Nesta's new "Decoding Learning" may have stirred a response it wasn't looking for
"Something is going wrong.” The message from Nesta on its new report on technology in schools couldn’t be clearer.

Despite an investment of more than £1 billion on digital technology in schools “so far there has been little evidence of substantial success in improving educational outcomes”.  So has all that money been wasted? Really? And should the spending stop?

Tony Parkin rolls back the years to view social networking through a child's eyes  

Copy Cat, Role Player, Control Freak, Tribal Sharer, Identity Explorer, Confident Consumer. Aspects of children's development that any primary teacher or parent would recognise (see above), but here, as the last category suggests, it was marketing might that was exploring the impact of socialising changes on children, and the relevance of these behaviours to pre-teen social networking.

"Social networking for 6 to 11-year-olds" could suggest a dystopian future. But considering whether Club Penguin and Moshi Monsters should be “Facebook with stabilisers” to help kids deal with the challenges of social networking was only one aspect of an informative session looking at the world of primary-age children socialising online.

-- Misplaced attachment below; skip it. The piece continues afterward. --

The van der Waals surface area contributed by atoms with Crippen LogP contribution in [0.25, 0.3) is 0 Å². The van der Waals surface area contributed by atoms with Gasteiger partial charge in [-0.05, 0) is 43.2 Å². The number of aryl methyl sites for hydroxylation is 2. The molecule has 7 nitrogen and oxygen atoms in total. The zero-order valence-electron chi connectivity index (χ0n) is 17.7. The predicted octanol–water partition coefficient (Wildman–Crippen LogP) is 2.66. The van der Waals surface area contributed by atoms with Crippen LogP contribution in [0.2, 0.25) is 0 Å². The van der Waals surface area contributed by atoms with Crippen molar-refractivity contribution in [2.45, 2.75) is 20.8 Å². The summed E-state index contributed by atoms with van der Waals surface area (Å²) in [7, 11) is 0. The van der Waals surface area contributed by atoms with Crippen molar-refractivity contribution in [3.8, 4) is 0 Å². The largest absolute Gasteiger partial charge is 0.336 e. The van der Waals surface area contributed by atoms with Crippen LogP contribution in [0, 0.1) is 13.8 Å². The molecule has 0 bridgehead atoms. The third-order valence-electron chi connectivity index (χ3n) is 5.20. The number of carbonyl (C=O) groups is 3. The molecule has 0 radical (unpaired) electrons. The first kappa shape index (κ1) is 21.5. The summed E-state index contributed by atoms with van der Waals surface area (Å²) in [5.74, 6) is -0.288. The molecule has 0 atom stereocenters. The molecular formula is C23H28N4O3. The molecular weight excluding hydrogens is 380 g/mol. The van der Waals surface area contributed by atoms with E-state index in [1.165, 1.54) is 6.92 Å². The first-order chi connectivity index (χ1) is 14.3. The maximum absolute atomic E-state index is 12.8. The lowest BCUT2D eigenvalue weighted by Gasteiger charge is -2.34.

The first large-scale use of iPads for learning in UK schools a already a success, says report
Longfield AcademyThe adoption of iPads in UK schools gets a further boost with the publication of the new Naace report, “The iPad as a Tool for Education: A study of the introduction of iPads at Longfield Academy, Kent” by Paul Heinrich.

Its conclusion is direct and positive: "There has been a significant and very positive impact on learning and teaching which, in time, should be reflected in achievement and attainment, thanks to both pedagogical changes and new ways of learning engendered by ‘anytime anywhere’ access to information and learning tools.

Maureen McTaggart trawls the ICT 'transformation' feeback requested by Michael Gove
To take full advantage of learning opportunities offered by technology, teachers need to be more strategic, collaborative, scientific and democratic, while schools should make sure their community’s ICT knowledge is aligned, according to the Better Learning through Technology report from Naace and ALT.

The report was compiled from a three-month online discussion, sparked by education secretary Michael Gove MP's first speech on ICT at the BETT 2012 show in January. It also challenges the idea that all young people are “digital natives”.

Schools are ready to exploit the new wave of digital tablets, says new report
iPad Bett Middle EastLearners working with use iPads to interview dignitaries at BETT Middle EastThe digital tablet revolution moving from retail into corporate markets is now getting traction in UK schools too, according to new research by the British Educational Suppliers Association (Besa).

The report reckons that 6 per cent of "pupil facing computers" in UK schools will be tablets by the end of 2012 (4.5 per cent in primary, 6.9 per cent in secondary). Schools in the survey expect this figure to rise to 22 per cent by the end of 2015.